Pumpkins and their cousins, the winter squashes, are among the signature ingredients of fall. Their vivid greens and oranges, and less common whites, reds and yellows, are used for their ornamental value as well as their culinary qualities. Fresh and cooked pumpkin can both be stored for later use, depending on your needs.
Storing Fresh Pumpkin
Fresh pumpkin stores well, as long as it's handled carefully. Choose unblemished pumpkins that are heavy for their size, and have at least 2 to 4 inches of stem still attached. The stem continues to nourish the pumpkin even after it's cut, and helps it stay fresh. Pumpkins keep best at temperatures around 55 degrees Fahrenheit, and an old-fashioned root cellar works well. Otherwise, use a cool garage or basement . Air should circulate freely around the pumpkin to prevent mold and moisture buildup. A whole, fresh pumpkin lasts two to three months, unless it's cut.
Cut Fresh Pumpkin
Your Halloween jack o'lantern or wedges of a small, thick pie pumpkin are much the same for storage purposes. Once the pumpkin's been cut up, it doesn't keep like it does when it's whole. Usually, two to four days is as long as any cut pumpkin or winter squash should stay in your refrigerator before you use it. Always wash the outside of the pumpkin thoroughly before you cut into it, to avoid embedding any soil-borne bacteria in the edible flesh.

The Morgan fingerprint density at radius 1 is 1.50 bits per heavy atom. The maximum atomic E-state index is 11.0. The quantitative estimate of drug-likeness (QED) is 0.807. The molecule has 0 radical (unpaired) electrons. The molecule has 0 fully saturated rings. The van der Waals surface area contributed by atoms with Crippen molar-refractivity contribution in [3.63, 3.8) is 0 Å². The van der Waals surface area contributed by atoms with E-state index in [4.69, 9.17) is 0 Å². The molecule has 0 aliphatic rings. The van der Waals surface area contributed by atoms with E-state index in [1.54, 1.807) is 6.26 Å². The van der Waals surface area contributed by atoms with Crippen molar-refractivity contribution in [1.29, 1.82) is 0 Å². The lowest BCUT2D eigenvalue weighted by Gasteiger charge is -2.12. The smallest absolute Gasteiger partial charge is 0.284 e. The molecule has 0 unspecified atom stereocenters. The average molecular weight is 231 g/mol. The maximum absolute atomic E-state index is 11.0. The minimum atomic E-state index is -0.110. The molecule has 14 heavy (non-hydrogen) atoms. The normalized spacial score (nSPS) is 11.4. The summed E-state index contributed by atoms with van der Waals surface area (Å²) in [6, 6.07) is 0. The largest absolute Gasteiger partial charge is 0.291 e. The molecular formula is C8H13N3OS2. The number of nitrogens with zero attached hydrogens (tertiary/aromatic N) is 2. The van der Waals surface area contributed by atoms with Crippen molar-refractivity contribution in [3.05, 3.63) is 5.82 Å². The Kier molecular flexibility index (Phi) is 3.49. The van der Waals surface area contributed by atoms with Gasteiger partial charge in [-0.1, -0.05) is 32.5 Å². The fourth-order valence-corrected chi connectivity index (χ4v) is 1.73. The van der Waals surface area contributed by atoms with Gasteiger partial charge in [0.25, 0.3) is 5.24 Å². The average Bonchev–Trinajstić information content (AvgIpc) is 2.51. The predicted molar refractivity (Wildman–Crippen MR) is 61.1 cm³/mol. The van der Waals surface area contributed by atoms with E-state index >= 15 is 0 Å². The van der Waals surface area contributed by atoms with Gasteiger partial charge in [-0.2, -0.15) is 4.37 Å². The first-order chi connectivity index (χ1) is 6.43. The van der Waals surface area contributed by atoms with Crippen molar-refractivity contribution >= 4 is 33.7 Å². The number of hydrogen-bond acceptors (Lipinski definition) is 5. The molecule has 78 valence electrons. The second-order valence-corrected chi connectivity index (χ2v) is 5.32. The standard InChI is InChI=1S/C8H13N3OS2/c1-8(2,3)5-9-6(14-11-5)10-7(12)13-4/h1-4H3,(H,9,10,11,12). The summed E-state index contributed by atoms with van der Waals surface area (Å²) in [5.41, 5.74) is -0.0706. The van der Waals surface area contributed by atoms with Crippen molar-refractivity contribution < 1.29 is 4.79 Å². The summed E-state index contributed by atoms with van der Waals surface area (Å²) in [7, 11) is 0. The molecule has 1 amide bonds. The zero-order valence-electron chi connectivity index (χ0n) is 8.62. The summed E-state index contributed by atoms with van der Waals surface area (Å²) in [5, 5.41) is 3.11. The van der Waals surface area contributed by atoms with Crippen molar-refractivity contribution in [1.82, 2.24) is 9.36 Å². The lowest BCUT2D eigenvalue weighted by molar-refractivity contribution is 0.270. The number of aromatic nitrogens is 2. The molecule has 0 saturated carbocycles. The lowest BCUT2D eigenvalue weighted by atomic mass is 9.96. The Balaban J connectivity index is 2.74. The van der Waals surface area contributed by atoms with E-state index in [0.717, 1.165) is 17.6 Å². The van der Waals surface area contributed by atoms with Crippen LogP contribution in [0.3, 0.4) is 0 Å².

Cooked or Canned Pumpkin
Once you've turned your pumpkin into baked slices or puree for pie-making, you can safely keep it in your refrigerator for up to a week. It should be packaged in airtight containers or jars, to prevent contamination by mold or bacteria and to limit the likelihood of absorbing flavors from other foods. To preserve cooked pumpkin for longer, package it in airtight bags or containers and freeze it for six to eight months. After that time it will still be edible, though its flavor will deteriorate. Vacuum packaging, which removes all the air from the bags, will give the longest storage life.
Canning Your Own
If you have a garden full of pumpkins and winter squash, you might have trouble using them all up or fitting them into your freezer. Dicing the pumpkin and canning it in a pressure canner is one way to preserve the pumpkins for later use. Don't can pumpkin puree or mashed pumpkin, which is dangerously susceptible to botulism. Cut the pumpkin into 1-inch cubes and par-cook them in boiling water, then pack the vegetable and its cooking water into jars.
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